I love condiments! To me they are the most amazing invention in the modern free world. They are like pre-packaged mini wateca, and when I see them I lose all control. I bet there isn't an Indian woman or woman for that matter that don't have a pkg of salt stashed somewhere, purse, bra, in a corner in her house somewhere. And you know we all have "that drawer" at home, that contains enough condiments to cook with.

I remember being at orientation for a job and there was a brunch table. I was waiting for a co worker to sit down so I could stuff my purse with a bagel and doughnut when I saw it, little flavored cream cheese! I swiftly took a look around and grabbed eight of those suckers.

Behold, you have met a Condiment Queen.

Check this out, they have brown sugar and vinegar too!

Click HERE

A-1 sauce...oh I must have it!

Tuesday, March 10, 2009

The Wachinko Warrior


This story was inspired by many a brother in law, brother, uncle and friends. It was contributed in part by a couple of girls I met in passing. Like the legend of the Wateca Warrior Princess, there is a legendary warrior in every family, the Wachinko Warrior.

The Wachinko Warrior was probably babied by mom or grandma and knows he has someplace to go if he gets kicked out of his house, like once a week. He has many friends and cousins that will keep him too. Not particularly because he is charming, or maybe he is...and that is why he gets kicked out. He was probably looking at his woman's friend or watching Taylor Swift on TV all "some-how."

Anyway the Wachinko Warrior travels lightly, usually his wachinko bag is a shopping bag, which is good because he is aware of the envirmoent and recycles. It is often referred to as a "go to hell" bag and it's only packed for the moment. I will tell you what everyone thinks is in the wachinko bag and what really is in it.

This is what his mom wants to be in the bag:

A comb, toothbrush, soap,extra roll of toilet paper, condom, because if her baby really does that he needs to be safe, his ID, a phone card to call mom so she can go pick him up, a lunchable, extra change of clothes and clean socks and underwear.

This is what his wia (woman) wants in the bag:

A picture of her, a phone card, no change of clothes because he will be back and her chonies.

This is what his other girlfriend wants in the bag, the one he thinks he is going to be with for a night but she thinks its forever:

His ID, to start a new life with her, a condom, something to drink, his EBT card to wine and dine her, and a coupan for windshield repair.

This is what is actually in the bag:

A clean pair of chonies.

I know this because I had to house many wachinko warriors for the night. And the one that was at the doorstep, with a laundry basket full of his woman's underwear, you know who you are.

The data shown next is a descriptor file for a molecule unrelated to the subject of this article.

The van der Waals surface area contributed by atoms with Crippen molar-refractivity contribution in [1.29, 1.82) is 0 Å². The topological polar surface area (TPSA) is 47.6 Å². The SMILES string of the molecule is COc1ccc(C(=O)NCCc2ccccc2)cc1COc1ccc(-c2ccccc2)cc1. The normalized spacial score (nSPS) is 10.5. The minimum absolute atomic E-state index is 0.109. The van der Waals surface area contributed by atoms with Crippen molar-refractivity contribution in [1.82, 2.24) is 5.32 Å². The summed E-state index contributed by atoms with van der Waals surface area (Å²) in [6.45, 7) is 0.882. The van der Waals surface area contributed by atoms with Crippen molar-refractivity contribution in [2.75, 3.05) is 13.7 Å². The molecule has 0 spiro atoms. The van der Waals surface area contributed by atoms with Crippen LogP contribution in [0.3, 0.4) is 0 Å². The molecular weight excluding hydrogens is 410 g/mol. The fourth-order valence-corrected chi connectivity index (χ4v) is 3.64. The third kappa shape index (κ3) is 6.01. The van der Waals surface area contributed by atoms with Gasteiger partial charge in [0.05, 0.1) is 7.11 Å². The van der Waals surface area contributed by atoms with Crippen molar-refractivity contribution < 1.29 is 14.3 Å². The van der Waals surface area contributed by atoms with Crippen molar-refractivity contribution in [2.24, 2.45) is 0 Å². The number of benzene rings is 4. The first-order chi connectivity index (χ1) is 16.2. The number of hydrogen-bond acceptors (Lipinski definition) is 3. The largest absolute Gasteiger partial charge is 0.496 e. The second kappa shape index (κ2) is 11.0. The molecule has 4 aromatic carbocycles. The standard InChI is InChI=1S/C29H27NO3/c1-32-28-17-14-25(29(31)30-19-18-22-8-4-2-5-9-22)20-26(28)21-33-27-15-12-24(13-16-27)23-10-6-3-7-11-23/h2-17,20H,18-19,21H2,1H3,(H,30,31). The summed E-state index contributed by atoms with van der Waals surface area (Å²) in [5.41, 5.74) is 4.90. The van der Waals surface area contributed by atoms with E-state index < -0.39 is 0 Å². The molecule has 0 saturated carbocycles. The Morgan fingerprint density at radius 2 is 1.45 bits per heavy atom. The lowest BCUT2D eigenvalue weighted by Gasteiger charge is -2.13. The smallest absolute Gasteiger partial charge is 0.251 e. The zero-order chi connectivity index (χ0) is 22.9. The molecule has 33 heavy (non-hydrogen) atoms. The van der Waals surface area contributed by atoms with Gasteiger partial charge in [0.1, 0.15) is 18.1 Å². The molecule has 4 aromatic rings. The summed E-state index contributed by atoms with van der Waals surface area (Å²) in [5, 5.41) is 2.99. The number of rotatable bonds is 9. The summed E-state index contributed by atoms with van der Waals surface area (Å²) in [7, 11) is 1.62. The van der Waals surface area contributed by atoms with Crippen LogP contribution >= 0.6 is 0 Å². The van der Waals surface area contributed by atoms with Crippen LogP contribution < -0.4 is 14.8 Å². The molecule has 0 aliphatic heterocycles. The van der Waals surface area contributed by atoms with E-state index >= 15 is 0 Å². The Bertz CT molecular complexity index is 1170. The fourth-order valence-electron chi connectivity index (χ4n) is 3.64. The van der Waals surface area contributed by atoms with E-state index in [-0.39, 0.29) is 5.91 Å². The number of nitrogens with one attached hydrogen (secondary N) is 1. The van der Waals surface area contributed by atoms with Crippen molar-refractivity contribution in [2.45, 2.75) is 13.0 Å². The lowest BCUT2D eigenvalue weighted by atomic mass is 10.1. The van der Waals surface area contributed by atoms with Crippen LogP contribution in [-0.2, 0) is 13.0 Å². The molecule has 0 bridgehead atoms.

Remember the next time you see a man walking, trying to keep his head up proudly but you can see the single tear on one side like Iron Eyes Cody, with the recycled shopping bag in his hand, looking lost, that is, my friends, the Wachinko Warrior.

Saturday, March 7, 2009

Fried Macaroni and Cheese

Certain things in life make you happy. Happy at that moment, happy to be alive and experiencing it.

Like giving birth to a child, a very painful journey in itself but I did it four times, know why. That moment they give you your beautiful baby makes it all worth it. Makes you feel happy to be alive, powerful as a woman that you have just given life, a living, breathing baby that will depend on you forever. Someone that will love you unconditionally and that you will protect fiercely.

Another moment is seeing you kids do something that is unselfish, something as simple as bringing you a dandelion, no matter how many times it happens it makes me tear up and be happy to be alive.

Or it could be something as simple as laying on a comfy couch with a quilt, while it is rainging and you are still kind of in the middle of what is a great book, one of those books that plays in your head like a movie as you read it, you have hot coffee on a table nearby and your cat purring on your lap.

Or it could be going to a bar with your friends and everyone laughs all night.

Or it could be waking up to a clean house, that smells like coffee.

These are all moments to live for...they make life worth it....like fried macaroni and cheese.

Friday, March 6, 2009

The Red Door

At one time this was a happening place. A gas station back in the day of full service, when 3 cute guys would come out at the ring of a bell and service your car before you and your family went down the turnpike to the beach for the day. Old men would go there and sit on their haunches and spit tobacco while talking to the owner about what was happening in their small town, they would talk about things like who won at bridge, who came over for dinner on Sunday, and how their grandkids were getting up there in age, soon being going off to that Bible college. The owner and his family prospered from this full service station. They prospered enough to have a big house that his wife polished every wood thing in it on a daily basis and cooked full meals from recipes handed down to her from her mom and mother in law. They ate meatloaf once a week and thought it was a sin that such a thing as TV dinners were invented and her peach pie was the best in 3 counties and had 2 blue ribbons to prove it. She hemmed clothes while watching their TV and mended socks. She even needlepointed their pillowcases and lovingly ironed everything in their house. She smoked cigarettes and drank vodka when no one was looking. Then one day she was gone, no one ever knew where she went or what happened to her. Rumors were that she ran off with a young man but in truth she ran off with her sisiter in law. Her husband stopped watching the full service garage, their children moved from town when the garage stoppped bringing in money, the woman was happy somewhere on the East Coast with her sister in law. The man drank himself to death and the garage became what it is now, just a red door in the midwest. But the woman, well she never mended another sock again in her life.

(OK that wasn't a true story but I like making things up to my sisters pictures. I call it a sisterly picture challenge.)

Wednesday, March 4, 2009

curdled dream

Everything I thought

never would be


Everything I wanted

never came


Someday I will be

and will have

but for now it is not


i will still rise


like a curdled dream